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The American Poetry Review

The American Poetry Review July/August 2017

The American Poetry Review reaches a worldwide audience six times a year with the finest contemporary poetry, columns, interviews, photos, translations, and reviews. Every issue includes new voices, established masters, and exciting new translations.

Land:
United States
Taal:
English
Uitgever:
World Poetry, Inc
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6 Edities

in deze editie

8 min.
twelve sonnets

American Sonnet for My Past and Future Assassin Aryans, Betty Crocker, Bettye LaVette, Blowfish, briar bushes, Bubbas, Buckras, Archie Bunkers, bullhorns, bullwhips, bullets, All cancers kill me, car crashes, cavemen, chakras, Crackers, discord, dissonance, doves, Elvis, Ghosts, the grim reaper herself, a heart attack While making love, hangmen, Hillbillies exist, Lillies, Martha Stewarts, Mayflower maniacs, Money grubbers, Gwen Brooks’ “The Mother,” (My mother’s bipolar as bacon), pancakes kill me, Phonies, dead roaches, big roaches & smaller Roaches, the sheepish, snakes, all seven seas, Snow avalanches, swansongs, sciatica, Killer Wasps, yee-haws, you, now & then, disease. American Sonnet for My Past and Future Assassin Probably, ghosts are allergic to us. Our uproarious Breathing & ruckus. Our eruptions, our disregard For dust. Small worlds unwhirl in the corners of our homes After death. Our warriors,…

3 min.
three poems

The Kitchen Counter Today my student read a poem in which her husband lifts her bare bottom onto the kitchen counter and, in the next line, spreads her legs. The marriage has problems. They may already be divorced. But suddenly I am ruing the fact that no one has lifted my bottom to a kitchen counter. Not when my bottom trotted high and proud. And not when it began to eye the floor as if contemplating its future. And now, I’m going to die without ever being taken on those cold hard tiles. Don’t tell me it’s not too late. It is. My mother—when the old women in her condominium wished for the past— would snap at them, “You had your turn.” And I had mine. Making love on a beach in a glut of sunlight. And silvered by…

3 min.
seven poems

Remember How We Planned to Get Married and Have Children? Remember that winter When you were still alive? The cold of outer space When the door opened And the warmth of our bodies When it closed? Remember the branches Out the window Black with ice And how you loved To read their runes Against the sky? How you hated When I smoked cigarettes And I hated When you smoked pot But we understood each other: I needed to breathe And you needed a way To tame the blue lines That shot out from your head Like an invisible Crown of feathers Only we could see? Remember how we planned To get married and have children? And then we didn’t get married Didn’t have children Six years later you left for good And no one can tell me how. It had something to do With your suffering Which we both knew was part Of your job description as a prophet. Still I’m sorry for your loss, Sorry…

13 min.
four poems and an interview by tyree daye

Brionne Janae is a Southern California native who came to Boston to get an MFA at Emerson College. While in California, Brionne received her B.A. at U.C. Berkeley, where she was a Student Teacher Poet in the Poetry for the People class/movement. As an STP Brionne had the privilege of teaching, learning, and writing poetry within a “beloved community” inspired and developed by the late June Jordan. Brionne is currently an instructor at Bunker Hill Community College. Her work as a poet has been published or is forthcoming in Plume, Apogee Journal, Toe Good Poetry, Redivider, and Fjords Review, and she is the winner of the 2014 Muriel Craft Bailey Contest from the Comstock Review, judged by Kwame Dawes. Her manuscript was selected by Michael Ryan for Emerson College’s Best…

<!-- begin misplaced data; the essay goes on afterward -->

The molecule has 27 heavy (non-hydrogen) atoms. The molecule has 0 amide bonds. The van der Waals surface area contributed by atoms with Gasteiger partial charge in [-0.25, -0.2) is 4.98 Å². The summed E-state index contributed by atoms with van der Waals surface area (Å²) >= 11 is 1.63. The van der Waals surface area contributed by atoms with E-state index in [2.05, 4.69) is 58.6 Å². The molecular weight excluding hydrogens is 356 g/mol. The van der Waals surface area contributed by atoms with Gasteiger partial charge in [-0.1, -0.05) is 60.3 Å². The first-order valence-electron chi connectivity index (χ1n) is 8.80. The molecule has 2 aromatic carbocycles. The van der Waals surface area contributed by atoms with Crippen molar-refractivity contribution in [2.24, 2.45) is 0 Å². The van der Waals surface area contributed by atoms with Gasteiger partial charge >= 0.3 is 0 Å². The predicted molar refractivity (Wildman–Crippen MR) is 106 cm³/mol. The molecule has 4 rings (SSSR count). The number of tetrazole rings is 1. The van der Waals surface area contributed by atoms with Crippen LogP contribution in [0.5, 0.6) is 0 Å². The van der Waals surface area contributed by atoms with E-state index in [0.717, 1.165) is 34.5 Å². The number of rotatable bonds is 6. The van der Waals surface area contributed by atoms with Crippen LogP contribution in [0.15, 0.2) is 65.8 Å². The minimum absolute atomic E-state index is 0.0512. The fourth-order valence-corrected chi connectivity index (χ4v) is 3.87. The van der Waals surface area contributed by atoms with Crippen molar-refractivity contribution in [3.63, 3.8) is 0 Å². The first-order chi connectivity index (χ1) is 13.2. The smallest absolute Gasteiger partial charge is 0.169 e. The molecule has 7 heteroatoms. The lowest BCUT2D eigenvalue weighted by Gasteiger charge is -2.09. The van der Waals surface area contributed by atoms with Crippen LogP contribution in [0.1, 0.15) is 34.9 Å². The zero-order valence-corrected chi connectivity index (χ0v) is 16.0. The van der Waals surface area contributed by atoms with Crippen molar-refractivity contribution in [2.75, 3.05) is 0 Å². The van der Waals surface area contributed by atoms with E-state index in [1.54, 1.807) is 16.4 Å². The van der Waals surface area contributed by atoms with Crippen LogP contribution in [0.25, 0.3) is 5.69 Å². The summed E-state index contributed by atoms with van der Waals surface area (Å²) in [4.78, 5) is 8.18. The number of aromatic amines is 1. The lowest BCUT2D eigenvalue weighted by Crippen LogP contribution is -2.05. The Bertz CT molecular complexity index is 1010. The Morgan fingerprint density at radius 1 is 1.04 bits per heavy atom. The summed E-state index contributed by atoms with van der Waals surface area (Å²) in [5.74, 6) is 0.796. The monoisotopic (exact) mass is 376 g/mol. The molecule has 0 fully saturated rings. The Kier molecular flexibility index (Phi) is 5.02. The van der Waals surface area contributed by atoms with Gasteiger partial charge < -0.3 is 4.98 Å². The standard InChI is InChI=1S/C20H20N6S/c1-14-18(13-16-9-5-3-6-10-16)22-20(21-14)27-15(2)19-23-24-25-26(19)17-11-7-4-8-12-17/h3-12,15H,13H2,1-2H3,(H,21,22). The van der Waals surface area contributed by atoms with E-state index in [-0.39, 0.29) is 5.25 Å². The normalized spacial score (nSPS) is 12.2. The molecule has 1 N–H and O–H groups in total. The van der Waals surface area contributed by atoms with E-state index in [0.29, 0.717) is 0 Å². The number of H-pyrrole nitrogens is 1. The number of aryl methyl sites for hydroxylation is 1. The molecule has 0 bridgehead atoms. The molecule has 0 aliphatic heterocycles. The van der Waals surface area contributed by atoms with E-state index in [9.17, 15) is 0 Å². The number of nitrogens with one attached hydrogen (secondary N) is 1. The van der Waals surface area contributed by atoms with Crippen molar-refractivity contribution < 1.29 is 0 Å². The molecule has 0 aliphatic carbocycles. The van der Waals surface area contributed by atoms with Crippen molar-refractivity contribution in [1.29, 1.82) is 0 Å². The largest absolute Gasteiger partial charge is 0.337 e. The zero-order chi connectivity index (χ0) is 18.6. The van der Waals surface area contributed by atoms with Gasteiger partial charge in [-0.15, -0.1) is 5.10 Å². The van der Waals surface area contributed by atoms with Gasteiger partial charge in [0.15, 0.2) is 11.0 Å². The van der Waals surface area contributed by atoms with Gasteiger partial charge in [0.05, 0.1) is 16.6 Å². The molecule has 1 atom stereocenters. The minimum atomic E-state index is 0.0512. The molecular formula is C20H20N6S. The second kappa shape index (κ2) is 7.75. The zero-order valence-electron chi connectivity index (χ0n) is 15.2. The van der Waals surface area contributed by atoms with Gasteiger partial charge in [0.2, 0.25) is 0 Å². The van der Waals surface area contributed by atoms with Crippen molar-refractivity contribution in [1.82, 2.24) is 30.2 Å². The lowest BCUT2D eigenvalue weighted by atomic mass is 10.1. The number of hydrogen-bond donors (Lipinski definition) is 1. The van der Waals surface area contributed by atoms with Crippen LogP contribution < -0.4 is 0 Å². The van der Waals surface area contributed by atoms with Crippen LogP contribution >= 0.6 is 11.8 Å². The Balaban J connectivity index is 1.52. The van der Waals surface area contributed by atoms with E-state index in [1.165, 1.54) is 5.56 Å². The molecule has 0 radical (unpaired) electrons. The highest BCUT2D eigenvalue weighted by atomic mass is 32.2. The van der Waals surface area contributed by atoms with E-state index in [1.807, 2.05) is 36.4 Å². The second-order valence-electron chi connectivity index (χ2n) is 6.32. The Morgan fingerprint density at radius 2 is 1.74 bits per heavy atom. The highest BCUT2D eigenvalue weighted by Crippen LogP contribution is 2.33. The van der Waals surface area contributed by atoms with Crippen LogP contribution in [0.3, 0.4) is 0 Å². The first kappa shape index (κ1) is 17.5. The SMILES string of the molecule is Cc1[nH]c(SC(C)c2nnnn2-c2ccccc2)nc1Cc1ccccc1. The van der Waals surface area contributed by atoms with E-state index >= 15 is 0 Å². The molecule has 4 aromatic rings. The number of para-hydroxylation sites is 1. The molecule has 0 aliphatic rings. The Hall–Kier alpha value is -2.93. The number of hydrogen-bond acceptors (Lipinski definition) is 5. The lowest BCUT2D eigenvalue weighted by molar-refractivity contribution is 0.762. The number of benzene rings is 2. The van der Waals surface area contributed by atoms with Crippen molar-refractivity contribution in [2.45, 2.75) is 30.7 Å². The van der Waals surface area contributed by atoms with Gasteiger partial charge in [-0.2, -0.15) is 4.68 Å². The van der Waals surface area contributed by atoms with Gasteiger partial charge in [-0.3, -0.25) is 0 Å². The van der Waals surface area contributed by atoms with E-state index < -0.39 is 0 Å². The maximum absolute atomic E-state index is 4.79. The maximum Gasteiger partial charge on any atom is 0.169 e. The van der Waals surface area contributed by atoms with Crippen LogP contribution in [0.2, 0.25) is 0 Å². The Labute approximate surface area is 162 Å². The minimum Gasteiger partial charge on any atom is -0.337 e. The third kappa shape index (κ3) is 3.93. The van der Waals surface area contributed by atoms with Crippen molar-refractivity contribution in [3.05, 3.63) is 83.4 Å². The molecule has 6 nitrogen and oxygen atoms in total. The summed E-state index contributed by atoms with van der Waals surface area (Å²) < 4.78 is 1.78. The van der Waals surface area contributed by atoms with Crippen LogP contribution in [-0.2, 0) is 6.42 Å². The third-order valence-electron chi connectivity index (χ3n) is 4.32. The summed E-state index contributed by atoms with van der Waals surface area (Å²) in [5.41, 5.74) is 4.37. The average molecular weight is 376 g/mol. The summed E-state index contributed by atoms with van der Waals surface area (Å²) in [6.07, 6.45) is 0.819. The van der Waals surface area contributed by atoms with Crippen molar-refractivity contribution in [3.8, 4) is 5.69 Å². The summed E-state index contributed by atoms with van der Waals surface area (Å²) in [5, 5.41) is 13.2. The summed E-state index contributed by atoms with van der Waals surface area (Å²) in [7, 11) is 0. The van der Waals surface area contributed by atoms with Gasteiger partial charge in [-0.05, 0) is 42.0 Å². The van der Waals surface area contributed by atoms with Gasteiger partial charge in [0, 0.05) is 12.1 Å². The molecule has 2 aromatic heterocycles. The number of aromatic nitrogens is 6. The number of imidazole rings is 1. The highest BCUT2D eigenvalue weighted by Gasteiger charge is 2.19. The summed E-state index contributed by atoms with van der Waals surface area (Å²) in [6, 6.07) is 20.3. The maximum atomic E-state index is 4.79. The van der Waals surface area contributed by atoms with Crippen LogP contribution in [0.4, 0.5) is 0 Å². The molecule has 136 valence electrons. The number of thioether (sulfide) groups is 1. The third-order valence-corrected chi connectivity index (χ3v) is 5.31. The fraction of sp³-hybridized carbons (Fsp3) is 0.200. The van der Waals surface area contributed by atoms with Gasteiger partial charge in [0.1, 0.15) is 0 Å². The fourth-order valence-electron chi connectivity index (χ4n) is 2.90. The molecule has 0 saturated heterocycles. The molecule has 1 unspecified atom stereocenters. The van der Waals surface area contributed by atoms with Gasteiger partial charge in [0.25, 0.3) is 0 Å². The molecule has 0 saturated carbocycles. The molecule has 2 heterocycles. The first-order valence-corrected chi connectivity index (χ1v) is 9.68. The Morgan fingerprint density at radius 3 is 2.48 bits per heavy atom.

6 min.
five poems

Flight plan I like to think I have a wing inside myself, and if a wing, that I’ve swallowed Icarus whole, wax and all, in the moment before the sun treats him as an equal. There’s a poem about him I love about a painting about him I plan to stand before before I die, flapping my arms until the docent comes over in his sturdy shoes and holds a mirror so I can touch-up my lipstick before kissing the splash Icarus made in the ocean going home. I have all these plans to make plans and all these desires to be brave about the fall awaiting us all, but I never quite get there, like a man trying to leap out of his tracks in snow. When he lands, the first person to welcome him back to Earth looks so much like the person he tried to leave behind, that he leaps again, and…

3 min.
four poems

The Year of the Goldfinches There were two that hung and hovered by the mud puddle and the musk thistle. Flitting from one splintered fence post to another, bathing in the rainwater’s glint like it was a mirror to some other universe where things were more acceptable, easier than the place I lived. I’d watch for them: the bright peacocking male, the low-watt female on each morning walk, days spent digging for some sort of elusive answer to the question my curving figure made. Later, I learned that they were a symbol for resurrection. Of course they were, my two yellow-winged twins teaching me to feast on thorns and like it. Almost Forty The birds were being so bizarre today, we stood static and listened to them insane in their winter shock of sweet gum and ash. We swallow what we won’t say, Maybe it’s a warning. Maybe they’re screaming for us…